PSU's art department has a regular Monday lecture series of artists, local, national, international, established and semi emerging. Tonight Rebecca Ripple, who is showing this month at Tilt speaks on her work. Yale schooled, she works in LA today - check Tilt (exhibitions) for details. PSU Hall St Cinema 510 SW Hall 7:30PM Free

Friday, May 02, 2008

May 2 Eastside Art Openings East:Meets:West

Destroy Store shows more work by prolific Portland painter Jessie Reno. 1712 E Burnside

Grass Hut has started a low key residency program. I would say couch surfing-style, which is definitely cool fun, but the Grass Hut residency is notched higher, with the artist J. Otto Seibold Ace Hotel housed. (Mega props, Ace, for arts branding with real dollars!!) Check Seibold's colorful work on the Grass Hut website 811 E Burnside

Pushdot has photos by Newspace principal Chris Bennett who is also showing in the Antiquarian Resurrection shows at Chambers and 23 Sandy respectively. Pushdot is the digital print go to expert in scanning and ink jet printing. So presumably this work is distinctly non-old school chem printed. My guess is that this work is monochrome, but Pushdot has the skills for end-to-end color management. In the house at 1021 SE Caruthers

In a nice complement to the New Antiquarians Chambers show, 23 Sandy hosts a national touring show, Resurrection, of photographers using early photographic chemistry: tintypes, daguerreotypes, gum bichromates, metal prints, cyanotypes, collodian prints and toned silver prints. Check the Resurrection web site. 623 NE 23 x Sandy

Portland has many art, bike, music subcommunities. It is the same for belly dancing. East:Meets:West is an annual show focused on dark bellydancing where the West's Gothic sensibilities meet the East's belly dancing mysticism. The organizers and stars are Serpentine, three belly dancers with a theatrical vibe incorporating movement inspired by our snake friends. Definitely meow!

Performers include Gemini Project(OR), Znama(OR), Jane Archer(OR), Vorona(NY), Pony(OH), BellaNoir(OR), Gypsy Caravan(OR), Twilight, Maqsuum(WA), Deb(Raven) formally of Ultra Gypsy(CA), Carmella(OR) and, of course Serpentine. Those belly dancers are always on the hunt for costumes, so there will be select vendors of such there as well as the sublime raw chocolate concoctions of Lulu. After the performance is a dance party with DJ's! If you are a belly dancer yourself, the event links have details on Saturday workshops.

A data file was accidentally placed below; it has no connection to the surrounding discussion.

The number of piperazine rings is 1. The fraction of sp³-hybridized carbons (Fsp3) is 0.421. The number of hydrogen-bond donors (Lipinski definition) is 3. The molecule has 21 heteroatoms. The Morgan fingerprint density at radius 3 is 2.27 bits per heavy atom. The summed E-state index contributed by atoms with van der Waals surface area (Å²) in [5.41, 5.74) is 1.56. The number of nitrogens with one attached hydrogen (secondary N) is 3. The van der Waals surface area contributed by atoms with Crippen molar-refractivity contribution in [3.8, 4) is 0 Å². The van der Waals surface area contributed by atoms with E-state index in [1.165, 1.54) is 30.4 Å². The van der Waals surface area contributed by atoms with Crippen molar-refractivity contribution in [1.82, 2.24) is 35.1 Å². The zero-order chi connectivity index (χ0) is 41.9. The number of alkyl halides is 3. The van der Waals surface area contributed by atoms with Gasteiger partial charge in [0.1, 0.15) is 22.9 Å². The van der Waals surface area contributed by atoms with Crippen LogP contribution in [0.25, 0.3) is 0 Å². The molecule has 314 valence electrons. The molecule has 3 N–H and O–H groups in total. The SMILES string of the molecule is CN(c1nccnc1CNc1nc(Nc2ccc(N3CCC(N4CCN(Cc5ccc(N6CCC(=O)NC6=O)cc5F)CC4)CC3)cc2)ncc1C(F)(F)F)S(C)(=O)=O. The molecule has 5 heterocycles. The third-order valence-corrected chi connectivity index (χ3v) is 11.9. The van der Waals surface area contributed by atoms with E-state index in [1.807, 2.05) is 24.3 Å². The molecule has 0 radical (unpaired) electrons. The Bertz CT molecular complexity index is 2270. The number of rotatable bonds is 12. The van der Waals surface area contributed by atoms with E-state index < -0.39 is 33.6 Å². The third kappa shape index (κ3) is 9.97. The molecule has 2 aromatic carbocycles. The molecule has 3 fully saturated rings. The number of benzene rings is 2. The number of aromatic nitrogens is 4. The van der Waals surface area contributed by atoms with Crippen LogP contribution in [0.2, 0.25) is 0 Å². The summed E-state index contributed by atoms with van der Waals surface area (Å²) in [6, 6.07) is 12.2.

At the Mt. Tabor Legacy, 4811 SE Hawthorne $15 8PM-2AM

Thursday, May 01, 2008

May Day Westside Art Openings

For my writing efficiency and your viewing stop by the multigallery DeSoto Building NW Broadway and Davis and the Everett lofts NW Broadway and Everett. 'Nuff said.

Chemistry-based photography is strong still in Portland. Newspace Photo is one resource if you need a darkroom. The New Antiquarians is a show by Chris Bennett, Rachel Heath, Leanne Hitchcock, Christine Laputa and Sika Stanton, some of whom are closely connected to Newspace. Each photographer's work has a look harking to classic photography. Bennett's landscapes recall the post-Civil War Western photographers like O'Sullivan and Jackson. They hauled up to 24 inch glass plates, coated them in a tent darkroom, exposed them, them hauled them back East by donkey. Heath photographs unclothed women. While painting nudes was acceptable earlier, in photography is suffered taboo for years. Heath's approach is more akin to the current work of Leonard Nemoy with a Bellocq aesthetic. Hitchcock works in gridded landscape multiples, producing a meditative whole from the cognitive dissonance of her windowed visual field, aka sampling. Laputa is known for fiercely detailed black and white landscapes. The overwhelming visual detail is an aesthetic dear to me. Stanton is bold in her portrait making. Sometimes working in archaic processes, she experiments with identity, and its ambiguity. See it for yourself at Chambers Gallery 207 SW Pine

Cynthia Mosser shows Cool Perennials, psychedelic abstractions at Augen. 817 S.W. 2nd

Amanda Wojick wowed Portland as a museum biennial selectee with her sculptures made of thousands of paint chips. Her new show, sight line, is a collection of sculptures one related to another. At Elizabeth Leach 417 NW 9th